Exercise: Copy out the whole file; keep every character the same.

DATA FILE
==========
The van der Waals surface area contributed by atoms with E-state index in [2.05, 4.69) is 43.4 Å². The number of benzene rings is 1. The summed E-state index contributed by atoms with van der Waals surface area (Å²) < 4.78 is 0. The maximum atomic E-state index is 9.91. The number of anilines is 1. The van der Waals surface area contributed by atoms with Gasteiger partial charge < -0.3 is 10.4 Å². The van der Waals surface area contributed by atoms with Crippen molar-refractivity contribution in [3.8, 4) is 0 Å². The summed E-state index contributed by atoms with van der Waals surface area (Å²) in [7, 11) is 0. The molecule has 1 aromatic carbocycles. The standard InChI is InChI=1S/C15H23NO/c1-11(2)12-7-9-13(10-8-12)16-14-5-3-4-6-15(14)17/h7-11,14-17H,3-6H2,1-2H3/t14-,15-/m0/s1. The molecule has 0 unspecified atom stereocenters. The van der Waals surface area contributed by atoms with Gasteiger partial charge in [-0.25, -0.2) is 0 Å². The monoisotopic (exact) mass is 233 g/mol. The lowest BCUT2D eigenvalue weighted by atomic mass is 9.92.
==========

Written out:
The van der Waals surface area contributed by atoms with E-state index in [2.05, 4.69) is 43.4 Å². The number of benzene rings is 1. The summed E-state index contributed by atoms with van der Waals surface area (Å²) < 4.78 is 0. The maximum atomic E-state index is 9.91. The number of anilines is 1. The van der Waals surface area contributed by atoms with Gasteiger partial charge < -0.3 is 10.4 Å². The van der Waals surface area contributed by atoms with Crippen molar-refractivity contribution in [3.8, 4) is 0 Å². The summed E-state index contributed by atoms with van der Waals surface area (Å²) in [7, 11) is 0. The molecule has 1 aromatic carbocycles. The standard InChI is InChI=1S/C15H23NO/c1-11(2)12-7-9-13(10-8-12)16-14-5-3-4-6-15(14)17/h7-11,14-17H,3-6H2,1-2H3/t14-,15-/m0/s1. The molecule has 0 unspecified atom stereocenters. The van der Waals surface area contributed by atoms with Gasteiger partial charge in [-0.25, -0.2) is 0 Å². The monoisotopic (exact) mass is 233 g/mol. The lowest BCUT2D eigenvalue weighted by atomic mass is 9.92.